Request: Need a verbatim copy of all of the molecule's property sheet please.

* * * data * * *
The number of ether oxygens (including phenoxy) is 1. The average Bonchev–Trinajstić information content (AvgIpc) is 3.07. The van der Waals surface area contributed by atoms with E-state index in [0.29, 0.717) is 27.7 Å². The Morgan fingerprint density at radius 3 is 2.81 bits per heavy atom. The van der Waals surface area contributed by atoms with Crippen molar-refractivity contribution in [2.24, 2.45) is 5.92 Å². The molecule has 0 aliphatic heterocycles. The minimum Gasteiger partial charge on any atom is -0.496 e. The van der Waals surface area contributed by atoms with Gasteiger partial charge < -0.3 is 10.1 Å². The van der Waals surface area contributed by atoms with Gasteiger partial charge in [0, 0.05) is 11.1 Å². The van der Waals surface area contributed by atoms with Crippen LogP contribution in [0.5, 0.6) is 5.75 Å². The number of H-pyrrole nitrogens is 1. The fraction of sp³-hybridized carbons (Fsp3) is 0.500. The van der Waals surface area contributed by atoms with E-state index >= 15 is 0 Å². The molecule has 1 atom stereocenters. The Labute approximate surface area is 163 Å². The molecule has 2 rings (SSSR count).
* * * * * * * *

The number of ether oxygens (including phenoxy) is 1. The average Bonchev–Trinajstić information content (AvgIpc) is 3.07. The van der Waals surface area contributed by atoms with E-state index in [0.29, 0.717) is 27.7 Å². The Morgan fingerprint density at radius 3 is 2.81 bits per heavy atom. The van der Waals surface area contributed by atoms with Crippen molar-refractivity contribution in [2.24, 2.45) is 5.92 Å². The molecule has 0 aliphatic heterocycles. The minimum Gasteiger partial charge on any atom is -0.496 e. The van der Waals surface area contributed by atoms with Gasteiger partial charge < -0.3 is 10.1 Å². The van der Waals surface area contributed by atoms with Gasteiger partial charge in [0, 0.05) is 11.1 Å². The van der Waals surface area contributed by atoms with Crippen LogP contribution in [0.5, 0.6) is 5.75 Å². The number of H-pyrrole nitrogens is 1. The fraction of sp³-hybridized carbons (Fsp3) is 0.500. The van der Waals surface area contributed by atoms with E-state index >= 15 is 0 Å². The molecule has 1 atom stereocenters. The Labute approximate surface area is 163 Å². The molecule has 2 rings (SSSR count).